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Paris Climate Activists Rely on Face-to-Face Interactions to Plan Protests

Claire Arkin Dec 11, 2015

The feeling in Paris is more and more hectic as December 12 approaches, when there will be several large actions in defiance of the state of emergency. Despite the likelihood of a strong police response, The Coalition Climat 21, made up of both large, moderate green organizations and smaller more radical groups, have reached a consensus that the movement will have the last word before the end of the COP 21 climate summit that has been taking place in Paris during the first two weeks of December.

Navigating this environment requires being in the right place at the right time. Unlike the People’s Climate March, which was sanctioned and highly centralized around the organizations 350.org and Avaaz, the current political climate necessitates a certain amount of secrecy. The Climate Games, for example, who’s slogan is “we are nature defending itself,” relies upon small, often playful actions organized by a select few with little or no external contact until after the action has taken place, in order to avoid police detection. In contrast, the action that took place at the Louvre this past Wednesday was widely publicized on social media to increase participation (although the much smaller action within the Louvre was kept secret). The peaceful protest highlighted the fiscal ties between the cultural institution and the fossil fuel companies Total and Eni. (See my recent article on these types of campaigns]. 

I attended the rehearsal for the artistic action outside of the Louvre the day before, and the proceedings were disrupted by a strange announcement– that members of the police and Total were present at the meeting at that very moment. Immediately everyone started looking around to see who seemed not to belong. This is just one example of the kind of paranoia and distrust engendered within the movement because of the increased security in the state of emergency. I’ve found myself not wishing to ask people who were involved in more secret actions too many questions for fear of seeming too inquisitive to be trusted. At bigger meetings I could not forget that a member of the police was likely among us. One could see how this surveillance could be used as a purposeful tactic to fracture the bonds of the movement through distrust and fear.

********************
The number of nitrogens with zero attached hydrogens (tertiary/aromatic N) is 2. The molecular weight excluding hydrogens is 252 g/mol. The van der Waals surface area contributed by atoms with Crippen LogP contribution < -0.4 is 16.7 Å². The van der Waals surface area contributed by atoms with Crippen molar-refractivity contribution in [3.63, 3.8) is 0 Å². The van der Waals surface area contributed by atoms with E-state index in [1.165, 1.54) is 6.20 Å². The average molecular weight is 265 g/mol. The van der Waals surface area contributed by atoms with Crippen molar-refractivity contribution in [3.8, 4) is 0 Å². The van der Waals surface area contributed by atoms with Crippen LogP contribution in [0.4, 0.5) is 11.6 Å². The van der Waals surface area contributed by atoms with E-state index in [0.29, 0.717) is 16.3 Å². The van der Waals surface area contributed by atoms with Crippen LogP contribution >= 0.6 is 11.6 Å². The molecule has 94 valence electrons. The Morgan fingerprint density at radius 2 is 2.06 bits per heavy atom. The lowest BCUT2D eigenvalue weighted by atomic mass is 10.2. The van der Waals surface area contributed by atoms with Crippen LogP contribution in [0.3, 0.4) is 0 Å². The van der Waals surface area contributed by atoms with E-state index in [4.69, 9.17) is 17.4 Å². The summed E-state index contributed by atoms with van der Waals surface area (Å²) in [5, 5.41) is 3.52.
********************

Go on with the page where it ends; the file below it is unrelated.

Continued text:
However, surprisingly there is a bright side to the situation. The decentralized nature of communication within the movement in Paris means that much of my information comes by word of mouth. Unlike the more impersonal, removed forms of internet communication, much of the info I get about where to go and what to do comes from building face-to-face relationships with other activists. There is something frenetic and exciting about this “off the grid” form of connectivity within the movement, I’d imagine not dissimilar to how social movements worked in the 1960’s when there was no email or social media. It reminds me that the strength and efficacy of our movement hinges upon the cultivation of personal relationships. 

As I’m writing this, I’m sitting in a place called the Centquatre, an arts space funded by the city of Paris. This gigantic, beautifully curated and maintained building is home to the Zone D’Action Climat, coordinated by the Coalition Climat 21, which comprises of workshops, action trainings, and generally as a space to exchange ideas. It’s eye-opening that the French government provides these kind of free spaces where artists can meet and rehearse, and where radical groups can come together. Imagine if we had that kind of resource in a place like New York City, so that our movement spaces no longer have to scrounge for money from foundations whose support all too often comes with ideological strings attached. 

The Coalition is not releasing the location of Saturday’s big march until tomorrow afternoon. Until then we continue to make art, to train ourselves in nonviolent civil disobedience, and to celebrate the strength of this global movement. 

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